1. The new bailout: the EU imposes Carthaginian deal on Greece
  2. For Whom the Bailout tolls
  3. Why are the EU member nations doing this?
  4. Lord Keynes explains the hidden truth behind this news
  5. For more information: posts explaining what’s happening and likely consequences

(1)  The latest bailout: the EU imposes Carthaginian deal on Greece

Greece passed their last easy exit.  Signing the latest bailout agreement (not yet done) leaves them no way to leave this highway to ruin, except by smashing through the guard rails and off the causeway.  Only fools commit a nation to a course of action without providing an emergency out — but Greece’s leaders have do exactly that.  We don’t yet know the exact terms of the deal, as it gains the necessary legislative approvals.  But these seem likely forecasts:

  1. Exchanging their existing bonds — issued mostly under Greek law — for bonds issued under creditor-friendly UK law both diminishes their sovereignty and makes the eventual default far more difficult.
  2. Exchanging bonds issued to private investors for loans from quasi-governmental agencies makes the eventual default far more difficult.
  3. Pledging their gold reserves eliminates a vital resource needed to buy imports during the default and devaluation process.
  4. Little, perhaps none, of the new money goes to the Greek people.  Rather it goes to banks and other Greek creditors.
  5. After this bailout, Greek sovereign debt will be almost twice GDP, with little hope for significant growth during the next few years.
  6. The EU demands severe restructuring of the Greek government, difficult in good times but perhaps impossible during the coming downturn.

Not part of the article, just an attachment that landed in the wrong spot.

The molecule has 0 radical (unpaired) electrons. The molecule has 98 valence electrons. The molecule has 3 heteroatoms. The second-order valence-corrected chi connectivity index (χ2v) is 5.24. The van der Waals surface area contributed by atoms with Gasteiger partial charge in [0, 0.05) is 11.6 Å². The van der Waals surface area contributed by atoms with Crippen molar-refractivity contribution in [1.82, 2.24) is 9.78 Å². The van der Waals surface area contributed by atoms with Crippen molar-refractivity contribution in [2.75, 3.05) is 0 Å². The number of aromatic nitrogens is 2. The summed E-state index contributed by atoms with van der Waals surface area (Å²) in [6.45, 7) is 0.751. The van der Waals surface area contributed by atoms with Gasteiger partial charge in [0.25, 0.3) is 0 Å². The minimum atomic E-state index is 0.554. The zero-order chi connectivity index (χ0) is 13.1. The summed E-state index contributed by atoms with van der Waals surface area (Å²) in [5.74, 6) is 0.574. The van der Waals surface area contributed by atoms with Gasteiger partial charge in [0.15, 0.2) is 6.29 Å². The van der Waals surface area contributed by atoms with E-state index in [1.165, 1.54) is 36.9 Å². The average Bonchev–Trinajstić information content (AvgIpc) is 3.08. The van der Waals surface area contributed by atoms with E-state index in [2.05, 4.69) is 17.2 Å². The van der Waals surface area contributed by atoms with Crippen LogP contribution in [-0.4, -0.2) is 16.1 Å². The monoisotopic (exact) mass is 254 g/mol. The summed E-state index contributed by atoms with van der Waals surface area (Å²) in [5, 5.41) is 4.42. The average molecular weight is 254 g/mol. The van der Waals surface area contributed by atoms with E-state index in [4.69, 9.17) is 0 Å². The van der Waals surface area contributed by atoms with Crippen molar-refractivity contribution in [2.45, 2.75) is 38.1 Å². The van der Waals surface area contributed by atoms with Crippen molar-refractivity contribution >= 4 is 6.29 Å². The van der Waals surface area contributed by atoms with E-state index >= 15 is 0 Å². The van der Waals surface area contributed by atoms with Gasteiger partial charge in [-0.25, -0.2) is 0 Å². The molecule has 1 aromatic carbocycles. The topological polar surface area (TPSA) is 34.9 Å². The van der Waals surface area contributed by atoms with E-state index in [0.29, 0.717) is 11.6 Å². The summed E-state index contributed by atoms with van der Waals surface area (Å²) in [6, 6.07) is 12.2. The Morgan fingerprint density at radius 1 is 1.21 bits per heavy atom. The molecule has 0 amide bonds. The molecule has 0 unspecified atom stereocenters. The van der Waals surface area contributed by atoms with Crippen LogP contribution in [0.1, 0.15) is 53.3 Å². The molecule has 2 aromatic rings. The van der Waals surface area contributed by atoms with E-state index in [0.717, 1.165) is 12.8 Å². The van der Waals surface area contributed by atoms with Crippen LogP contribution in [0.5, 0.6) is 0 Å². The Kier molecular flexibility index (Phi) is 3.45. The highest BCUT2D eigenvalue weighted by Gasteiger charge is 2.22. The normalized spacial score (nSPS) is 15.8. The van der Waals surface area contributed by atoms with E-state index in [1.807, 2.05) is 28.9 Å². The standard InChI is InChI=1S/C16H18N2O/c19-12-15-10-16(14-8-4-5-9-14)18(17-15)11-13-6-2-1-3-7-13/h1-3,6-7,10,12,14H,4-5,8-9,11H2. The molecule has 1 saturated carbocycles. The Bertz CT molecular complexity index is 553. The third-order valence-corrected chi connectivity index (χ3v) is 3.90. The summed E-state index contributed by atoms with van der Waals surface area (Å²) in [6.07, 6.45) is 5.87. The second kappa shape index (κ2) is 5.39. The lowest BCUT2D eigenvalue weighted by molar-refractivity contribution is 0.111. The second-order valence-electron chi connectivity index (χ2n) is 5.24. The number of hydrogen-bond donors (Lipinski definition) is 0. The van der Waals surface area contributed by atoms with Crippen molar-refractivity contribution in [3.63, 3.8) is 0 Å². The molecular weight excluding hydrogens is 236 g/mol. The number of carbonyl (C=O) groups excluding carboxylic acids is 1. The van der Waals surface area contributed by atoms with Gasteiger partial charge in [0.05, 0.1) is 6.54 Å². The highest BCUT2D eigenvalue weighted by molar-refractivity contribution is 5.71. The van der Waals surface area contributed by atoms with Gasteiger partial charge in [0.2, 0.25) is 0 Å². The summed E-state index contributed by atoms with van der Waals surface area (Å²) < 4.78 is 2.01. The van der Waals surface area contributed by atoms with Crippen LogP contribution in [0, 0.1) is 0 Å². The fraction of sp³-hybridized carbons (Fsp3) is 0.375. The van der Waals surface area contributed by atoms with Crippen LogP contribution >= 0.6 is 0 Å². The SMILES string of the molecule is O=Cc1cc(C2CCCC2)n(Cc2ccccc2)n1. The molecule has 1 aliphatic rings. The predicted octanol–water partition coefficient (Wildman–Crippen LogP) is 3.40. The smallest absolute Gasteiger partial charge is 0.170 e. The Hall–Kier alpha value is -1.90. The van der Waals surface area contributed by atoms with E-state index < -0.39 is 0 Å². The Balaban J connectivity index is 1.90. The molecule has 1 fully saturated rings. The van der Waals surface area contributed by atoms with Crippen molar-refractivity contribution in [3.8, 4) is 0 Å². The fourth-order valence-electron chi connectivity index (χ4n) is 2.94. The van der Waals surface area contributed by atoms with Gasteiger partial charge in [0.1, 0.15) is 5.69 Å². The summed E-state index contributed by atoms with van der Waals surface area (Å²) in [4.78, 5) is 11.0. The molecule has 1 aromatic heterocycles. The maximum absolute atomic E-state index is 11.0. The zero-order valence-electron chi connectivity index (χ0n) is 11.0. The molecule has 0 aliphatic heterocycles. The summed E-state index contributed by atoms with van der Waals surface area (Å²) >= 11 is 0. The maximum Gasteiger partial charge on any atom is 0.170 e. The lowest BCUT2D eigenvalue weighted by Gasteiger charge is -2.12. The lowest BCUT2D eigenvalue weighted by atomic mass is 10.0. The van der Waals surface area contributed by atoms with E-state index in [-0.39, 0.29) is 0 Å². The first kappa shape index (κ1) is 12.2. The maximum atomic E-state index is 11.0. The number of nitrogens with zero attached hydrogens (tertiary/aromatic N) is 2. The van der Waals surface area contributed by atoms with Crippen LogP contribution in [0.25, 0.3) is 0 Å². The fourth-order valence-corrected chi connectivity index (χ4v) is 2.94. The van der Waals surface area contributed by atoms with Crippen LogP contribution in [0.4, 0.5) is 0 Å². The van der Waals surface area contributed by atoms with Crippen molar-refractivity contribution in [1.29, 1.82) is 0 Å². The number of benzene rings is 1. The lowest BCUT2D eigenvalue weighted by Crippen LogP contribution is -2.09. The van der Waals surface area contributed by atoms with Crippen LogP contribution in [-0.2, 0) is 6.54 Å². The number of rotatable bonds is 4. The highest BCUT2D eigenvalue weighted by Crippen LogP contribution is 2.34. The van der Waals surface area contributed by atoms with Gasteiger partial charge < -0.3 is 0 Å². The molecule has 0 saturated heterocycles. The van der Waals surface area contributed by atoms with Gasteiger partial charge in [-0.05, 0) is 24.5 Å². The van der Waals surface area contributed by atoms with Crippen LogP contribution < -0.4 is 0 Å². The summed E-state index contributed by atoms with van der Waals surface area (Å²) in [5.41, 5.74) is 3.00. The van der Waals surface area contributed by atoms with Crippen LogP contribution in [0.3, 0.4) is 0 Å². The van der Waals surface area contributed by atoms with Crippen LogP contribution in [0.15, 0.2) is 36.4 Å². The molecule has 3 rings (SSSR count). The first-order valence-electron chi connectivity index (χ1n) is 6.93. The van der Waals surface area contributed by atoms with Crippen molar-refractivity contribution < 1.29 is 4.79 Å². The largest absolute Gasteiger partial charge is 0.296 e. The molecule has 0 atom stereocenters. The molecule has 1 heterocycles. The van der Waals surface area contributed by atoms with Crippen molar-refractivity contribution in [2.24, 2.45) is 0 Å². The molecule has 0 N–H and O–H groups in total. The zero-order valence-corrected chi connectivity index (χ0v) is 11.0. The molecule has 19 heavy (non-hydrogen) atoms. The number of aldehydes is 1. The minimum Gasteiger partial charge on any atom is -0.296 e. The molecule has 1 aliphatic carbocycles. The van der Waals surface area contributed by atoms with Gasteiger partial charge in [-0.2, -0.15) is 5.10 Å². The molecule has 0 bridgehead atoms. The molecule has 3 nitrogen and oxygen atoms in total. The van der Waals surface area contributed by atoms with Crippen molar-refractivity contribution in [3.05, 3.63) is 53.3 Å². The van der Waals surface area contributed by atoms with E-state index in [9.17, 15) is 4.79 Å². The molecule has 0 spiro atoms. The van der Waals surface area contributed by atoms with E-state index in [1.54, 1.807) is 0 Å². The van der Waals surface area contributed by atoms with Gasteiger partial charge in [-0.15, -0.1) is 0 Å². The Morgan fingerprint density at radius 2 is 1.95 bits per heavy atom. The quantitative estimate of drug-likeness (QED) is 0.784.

7. In exchange for bailing our EU banks, the EU imposes crippling austerity on Greece.  A long severe recession seems the best possible outcome.
  8. This occasion, like the dozen or so previous major summits, provides an opportunity for politicians to falsely claim “peace prosperity in our time” — but few economists concur.
  9. The coming months will further weaken Greece, so that the eventual necessary default and devaluation occur under conditions far worse than today’s.

Extreme outcomes seem likely, which might include depression (GDP already 17% below peak) and collapse of Greece’s political regime (probably not in the April elections, but in 2013 or 2014).  Contagion to the rest of Europe is a high risk, especially to Portugal, Spain, and Italy.

(2)  For Whom the Bailout tolls  (willl be updated)

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A warning from the past. Might the American Empire drag down America?

Summary:  Hubris is the great destroyer of Empires.  Especially the mad American Empire, which costs much, brings no economic benefits (no treasure ships coming home, no advantage to our exports), and multiplies our enemies.  Britain’s post-imperial periods was painful, as it will be for us if we fail to learn from the past.

Americans take great pride in our weaponry, such as the new Virginia Class attack submarines — among the most sophisticated weapons ever built, $2 billion each, with no relevant foe warranting their deployment.  Likewise we exult in the Americans of our Special Operations Command, among the most skilled and dedicated soldiers in world history — almost 60 thousand strong (roughly the size of Canada’s armed forces), operating in 75 nations, “an almost industrial-scale counterterrorism killing machine” (in the words of John Nagel, former advisor to Petraeus and President of Center for a New American Security).  And in our world-girdling chain of hundreds of bases around the world.